NEW YORK TIMES-1915

CINCINNATI – The most disastrous war that the baseball game has ever experienced came to a close here tonight when a treaty of peace between the Federal League and both parties to the national baseball agreement, known as Organized Baseball, was signed. The war has lasted about two years. The agreement gives immunity to all men who have jumped their contracts from both the major and minor leagues of Organized Baseball, as well as all other Federal League players. All of them have been reinstated or made eligible to Organized Baseball.

That there will be a wild scramble for some of the best Federal League players was clearly indicated by a provision in the treaty that the Federal League, as a league, and which, in so far as actual baseball playing is concerned, ceases to exist. The agreement does not go into the distribution of any players, and it was announced that the bars have been thrown down, and that inasmuch as all are eligible, those who are for sale will probably go to the highest bidder.

In this connection rumors flew thick and fast here tonight regarding the future status of a number of Federal League players. One of these, despite the lack of con- firmation, was that Benny Kauff of the Brooklyn Tip-Tops of the Federal League would be seen next season in a Giant uniform. Semi-officially it became known that several former Federal players will be seen on the New York American League club.

Two Federal League owners were allowed to purchase existing major league teams. Charles Weeghman, who has been President of the Chicago Whales, will take controlling interest of the Chicago Cubs of the National League from Charles P. Taft of Cincinnati. Philip Hall and his associates, who were connected with the St. Louis Terriers, will gain control of the St. Louis Browns of the American League from Robert Hedges, John E. Bruce, and others. It was announced late tonight that all suits pertaining to baseball pending in any court would be withdrawn in the next day or two.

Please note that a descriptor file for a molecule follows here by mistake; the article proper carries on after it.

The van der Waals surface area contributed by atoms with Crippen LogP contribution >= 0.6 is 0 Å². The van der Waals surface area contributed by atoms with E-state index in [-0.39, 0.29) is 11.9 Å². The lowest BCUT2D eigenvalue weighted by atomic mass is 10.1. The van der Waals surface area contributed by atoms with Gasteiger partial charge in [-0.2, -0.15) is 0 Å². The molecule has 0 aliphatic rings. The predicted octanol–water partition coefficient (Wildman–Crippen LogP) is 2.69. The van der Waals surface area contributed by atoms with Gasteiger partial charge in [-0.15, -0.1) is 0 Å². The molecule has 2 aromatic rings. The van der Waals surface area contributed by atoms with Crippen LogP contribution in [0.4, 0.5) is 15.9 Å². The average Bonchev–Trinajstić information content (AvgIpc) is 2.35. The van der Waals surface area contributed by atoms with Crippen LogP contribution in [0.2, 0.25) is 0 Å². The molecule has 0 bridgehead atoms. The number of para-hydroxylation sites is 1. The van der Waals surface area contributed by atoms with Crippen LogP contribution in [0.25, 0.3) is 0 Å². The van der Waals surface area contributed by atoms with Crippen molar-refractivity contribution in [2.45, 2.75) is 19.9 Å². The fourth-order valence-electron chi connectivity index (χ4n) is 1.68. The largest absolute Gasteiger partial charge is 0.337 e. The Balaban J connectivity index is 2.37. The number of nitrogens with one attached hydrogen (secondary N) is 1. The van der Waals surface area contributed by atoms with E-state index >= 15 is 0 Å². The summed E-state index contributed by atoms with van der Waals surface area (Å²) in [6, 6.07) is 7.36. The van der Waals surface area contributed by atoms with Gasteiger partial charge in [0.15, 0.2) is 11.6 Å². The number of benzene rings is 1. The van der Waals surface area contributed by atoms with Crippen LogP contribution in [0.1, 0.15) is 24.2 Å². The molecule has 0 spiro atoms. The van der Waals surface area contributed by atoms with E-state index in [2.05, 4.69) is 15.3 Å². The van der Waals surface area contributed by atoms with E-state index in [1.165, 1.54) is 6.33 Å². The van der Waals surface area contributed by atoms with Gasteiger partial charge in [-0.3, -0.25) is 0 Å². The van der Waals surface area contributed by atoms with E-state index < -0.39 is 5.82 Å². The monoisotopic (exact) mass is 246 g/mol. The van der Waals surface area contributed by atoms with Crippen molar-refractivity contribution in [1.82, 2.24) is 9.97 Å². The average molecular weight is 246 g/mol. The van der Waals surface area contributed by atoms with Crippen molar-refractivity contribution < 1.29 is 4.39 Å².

These other conditions of the agreement became clear: Players from the Federal League clubs in Chicago and St. Louis will join the respective clubs Mr. Weeghman and Mr. Hall and his associates will operate in the National and American Leagues, although the contracts of all other Federal League players will be sold to the highest bidders. And the National and American League will reimburse the Ward interests in the Brooklyn Federal League club, authoritatively stated to be $400,000.

When asked tonight as to the future status of Roger Bresnahan, Charles H. Weeghman, who will purchase the Cubs, said: “I don’t know what disposition will be made of Bresnahan. Tinker, of course, will be our manager, and that is as far as I have taken up the question of players.” When asked what disposition would be made of the suit of the Federal League against organized baseball charging violation of the anti-trust law, now pending before Judge Landis in Chicago, President John K. Tener of the National League, acting as spokesman, said: “The suit will be withdrawn.”

The Federal League’s capitulation ended a major threat to baseball, but all was not over. Its Baltimore franchise opted to pursue the antitrust suit all the way to the United States Supreme Court. The result was the famous 1922 decision by Justice Oliver Wendell Holmes that gave major-league baseball exemption to operate in restraint of competition. No rival circuit has since competed against the American and National Leagues.